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N.C. Supreme Court throws out maps

N.C. Supreme Court throws out maps

As expected, the North Carolina Supreme Court overruled  on party lines a unanimous Wake County Superior Court decision that upheld new congressional and state legislative maps as constitutional.

The decision came on the evening of Feb. 4, just two days after oral arguments were heard, and throws the maps back to the Republican-led General Assembly, which will now attempt to draw maps that aren’t racial and/or partisan gerrymanders as they have been ruled to be in the past. 

Chief among the complaints about the maps were the proposed congressional district lines, which gave Republicans a likely 10-4 advantage, possibly even an 11-3 advantage, in a state where Donald Trump won by just 1.6 points in 2020, a Democratic governor is serving his second term, almost all Council of State offices and both U.S. Senate seats are held by Republicans, who also dominate the General Assembly but represent a minority on the Supreme Court. 

Rep. Madison Cawthorn’s congressional district was altered slightly, but Cawthorn announced on Nov. 11 that he’d seek reelection in a new district. Widespread changes to the state’s congressional maps could impact Cawthorn’s decision. 

Significant changes were also made to the districts of Western North Carolina Republican representatives Mark Pless and Mike Clampitt, and a seemingly nonsensical chunk of Haywood County — Canton, basically — was cut out of the district of Sen. Kevin Corbin, R-Franklin.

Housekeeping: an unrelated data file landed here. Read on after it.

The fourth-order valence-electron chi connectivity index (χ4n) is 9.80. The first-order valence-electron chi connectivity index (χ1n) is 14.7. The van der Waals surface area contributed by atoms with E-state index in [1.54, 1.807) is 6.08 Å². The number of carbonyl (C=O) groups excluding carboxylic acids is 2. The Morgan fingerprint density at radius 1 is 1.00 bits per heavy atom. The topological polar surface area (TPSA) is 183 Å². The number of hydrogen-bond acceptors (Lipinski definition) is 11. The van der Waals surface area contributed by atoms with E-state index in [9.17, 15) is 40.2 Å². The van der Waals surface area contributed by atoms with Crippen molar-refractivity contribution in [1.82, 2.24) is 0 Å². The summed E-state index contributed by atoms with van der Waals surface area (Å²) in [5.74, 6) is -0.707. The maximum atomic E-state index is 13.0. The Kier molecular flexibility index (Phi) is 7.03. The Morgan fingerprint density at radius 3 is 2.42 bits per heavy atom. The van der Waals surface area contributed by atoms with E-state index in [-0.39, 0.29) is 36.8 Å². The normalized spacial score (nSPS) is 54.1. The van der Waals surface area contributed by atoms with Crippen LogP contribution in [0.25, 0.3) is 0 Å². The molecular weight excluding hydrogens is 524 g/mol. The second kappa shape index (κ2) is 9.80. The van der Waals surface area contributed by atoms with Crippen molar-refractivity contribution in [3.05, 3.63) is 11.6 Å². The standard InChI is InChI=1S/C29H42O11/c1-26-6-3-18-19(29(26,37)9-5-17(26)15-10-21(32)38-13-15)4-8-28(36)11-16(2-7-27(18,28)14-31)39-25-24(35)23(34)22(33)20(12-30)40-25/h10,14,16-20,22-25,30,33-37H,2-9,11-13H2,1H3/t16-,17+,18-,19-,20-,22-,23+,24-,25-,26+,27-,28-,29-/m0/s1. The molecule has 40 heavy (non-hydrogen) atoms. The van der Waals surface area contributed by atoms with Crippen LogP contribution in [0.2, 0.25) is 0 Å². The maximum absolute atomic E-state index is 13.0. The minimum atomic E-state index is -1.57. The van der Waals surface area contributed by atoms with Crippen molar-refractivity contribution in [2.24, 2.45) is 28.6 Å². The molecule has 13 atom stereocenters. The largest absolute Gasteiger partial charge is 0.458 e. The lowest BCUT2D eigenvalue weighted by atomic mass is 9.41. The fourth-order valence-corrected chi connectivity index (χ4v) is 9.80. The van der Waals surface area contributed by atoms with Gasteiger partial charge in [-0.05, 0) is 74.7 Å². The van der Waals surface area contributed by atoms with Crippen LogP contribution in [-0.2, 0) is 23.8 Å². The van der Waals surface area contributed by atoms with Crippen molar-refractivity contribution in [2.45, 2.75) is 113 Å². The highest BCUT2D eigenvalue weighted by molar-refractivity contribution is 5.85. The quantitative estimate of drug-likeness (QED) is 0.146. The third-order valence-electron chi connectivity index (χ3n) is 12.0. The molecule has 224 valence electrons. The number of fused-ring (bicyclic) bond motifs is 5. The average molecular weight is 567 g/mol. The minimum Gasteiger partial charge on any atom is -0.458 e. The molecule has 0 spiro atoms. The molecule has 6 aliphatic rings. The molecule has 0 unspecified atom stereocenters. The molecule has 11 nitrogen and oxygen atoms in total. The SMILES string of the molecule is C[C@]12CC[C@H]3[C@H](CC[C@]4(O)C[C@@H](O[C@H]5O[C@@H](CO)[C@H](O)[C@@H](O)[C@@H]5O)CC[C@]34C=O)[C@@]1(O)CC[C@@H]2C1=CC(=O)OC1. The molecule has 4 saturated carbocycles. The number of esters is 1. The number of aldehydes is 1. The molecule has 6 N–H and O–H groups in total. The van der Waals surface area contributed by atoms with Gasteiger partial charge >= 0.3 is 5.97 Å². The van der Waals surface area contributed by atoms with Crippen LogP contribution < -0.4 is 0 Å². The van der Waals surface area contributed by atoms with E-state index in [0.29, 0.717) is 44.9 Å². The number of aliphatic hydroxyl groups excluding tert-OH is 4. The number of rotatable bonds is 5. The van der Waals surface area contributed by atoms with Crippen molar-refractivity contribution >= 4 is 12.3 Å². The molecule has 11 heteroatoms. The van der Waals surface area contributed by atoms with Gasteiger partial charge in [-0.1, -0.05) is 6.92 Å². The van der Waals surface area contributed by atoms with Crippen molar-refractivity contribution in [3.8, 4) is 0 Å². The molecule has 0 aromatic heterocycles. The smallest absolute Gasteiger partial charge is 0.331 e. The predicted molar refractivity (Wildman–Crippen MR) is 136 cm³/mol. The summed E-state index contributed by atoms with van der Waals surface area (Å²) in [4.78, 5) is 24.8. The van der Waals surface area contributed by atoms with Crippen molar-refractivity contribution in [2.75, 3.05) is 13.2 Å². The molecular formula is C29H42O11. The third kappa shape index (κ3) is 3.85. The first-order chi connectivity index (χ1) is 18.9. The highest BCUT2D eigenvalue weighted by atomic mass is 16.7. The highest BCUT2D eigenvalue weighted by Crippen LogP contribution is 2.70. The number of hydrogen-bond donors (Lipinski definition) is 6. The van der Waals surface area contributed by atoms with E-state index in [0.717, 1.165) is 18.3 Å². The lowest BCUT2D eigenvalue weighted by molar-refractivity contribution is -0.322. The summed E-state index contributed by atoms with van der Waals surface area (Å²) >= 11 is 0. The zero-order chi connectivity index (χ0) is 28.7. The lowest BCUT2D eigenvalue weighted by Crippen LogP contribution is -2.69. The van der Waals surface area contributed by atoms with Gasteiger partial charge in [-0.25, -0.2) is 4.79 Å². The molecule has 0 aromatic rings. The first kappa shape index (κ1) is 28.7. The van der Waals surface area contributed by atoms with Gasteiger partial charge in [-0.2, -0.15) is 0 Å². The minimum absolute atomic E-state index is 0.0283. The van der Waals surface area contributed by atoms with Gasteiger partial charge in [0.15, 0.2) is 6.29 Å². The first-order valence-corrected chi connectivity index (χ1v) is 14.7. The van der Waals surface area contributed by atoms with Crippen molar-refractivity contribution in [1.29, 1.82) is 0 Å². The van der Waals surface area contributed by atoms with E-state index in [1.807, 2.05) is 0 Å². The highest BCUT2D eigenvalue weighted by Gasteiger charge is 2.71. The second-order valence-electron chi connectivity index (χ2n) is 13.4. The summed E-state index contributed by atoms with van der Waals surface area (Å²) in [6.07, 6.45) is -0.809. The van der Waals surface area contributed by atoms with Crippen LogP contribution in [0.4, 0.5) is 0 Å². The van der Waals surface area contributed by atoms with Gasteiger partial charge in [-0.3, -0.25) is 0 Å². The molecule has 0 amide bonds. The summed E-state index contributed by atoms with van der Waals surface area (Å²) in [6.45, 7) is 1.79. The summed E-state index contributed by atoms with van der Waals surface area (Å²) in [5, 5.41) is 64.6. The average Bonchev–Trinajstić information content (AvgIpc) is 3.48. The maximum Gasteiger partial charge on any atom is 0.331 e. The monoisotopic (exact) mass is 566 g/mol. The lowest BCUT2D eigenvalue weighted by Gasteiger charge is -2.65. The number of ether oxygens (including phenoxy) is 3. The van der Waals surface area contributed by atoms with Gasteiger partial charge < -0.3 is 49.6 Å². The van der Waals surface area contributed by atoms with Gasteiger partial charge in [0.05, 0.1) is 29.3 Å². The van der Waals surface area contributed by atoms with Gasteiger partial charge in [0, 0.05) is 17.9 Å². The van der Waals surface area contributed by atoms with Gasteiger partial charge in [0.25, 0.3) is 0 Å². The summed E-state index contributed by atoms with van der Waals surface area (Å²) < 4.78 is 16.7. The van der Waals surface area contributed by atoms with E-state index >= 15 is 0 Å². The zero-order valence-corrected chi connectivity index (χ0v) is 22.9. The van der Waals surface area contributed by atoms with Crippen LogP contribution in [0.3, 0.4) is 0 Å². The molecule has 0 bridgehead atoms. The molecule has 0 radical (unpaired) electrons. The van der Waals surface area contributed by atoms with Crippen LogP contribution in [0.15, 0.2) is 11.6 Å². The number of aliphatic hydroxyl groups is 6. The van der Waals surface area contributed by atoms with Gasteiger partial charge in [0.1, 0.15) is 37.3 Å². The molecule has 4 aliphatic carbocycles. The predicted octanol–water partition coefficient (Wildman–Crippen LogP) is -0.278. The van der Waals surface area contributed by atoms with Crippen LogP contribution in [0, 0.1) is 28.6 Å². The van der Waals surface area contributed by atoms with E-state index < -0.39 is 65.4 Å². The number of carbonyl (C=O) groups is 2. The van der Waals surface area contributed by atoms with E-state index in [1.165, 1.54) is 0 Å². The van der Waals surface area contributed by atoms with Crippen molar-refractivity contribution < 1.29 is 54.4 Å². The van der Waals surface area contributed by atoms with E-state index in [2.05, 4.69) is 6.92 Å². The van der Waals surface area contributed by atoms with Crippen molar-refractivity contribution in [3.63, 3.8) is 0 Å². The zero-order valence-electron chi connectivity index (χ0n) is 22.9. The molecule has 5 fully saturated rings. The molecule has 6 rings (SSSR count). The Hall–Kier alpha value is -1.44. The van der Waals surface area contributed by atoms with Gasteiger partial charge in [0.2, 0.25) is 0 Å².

It’s not yet clear what changes will be made to the maps, or if any of them will affect WNC districts, but Republicans have until Feb. 18 to present new maps. The court is scheduled to adopt maps no later than noon on Feb. 23. 

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Barring further legal action or delays, the candidate filling period will commence on Feb. 24 and run through noon on March 4. 

Absentee ballots will begin to be mailed on out March 28, and prospective voters will have until April 22 to register or change their party affiliation. 

One-stop early voting will take place from April 28 through May 14 in advance of the Primary Election, which will be held on May 17. 

As is often the case in North Carolina, all election-related dates are subject to change, sometimes on short notice. 

For more information on eligibility, dates, registration and voting procedures – especially for overseas members of the United States armed forces – consult your county board of elections, which can be found at the North Carolina State Board of Elections website,

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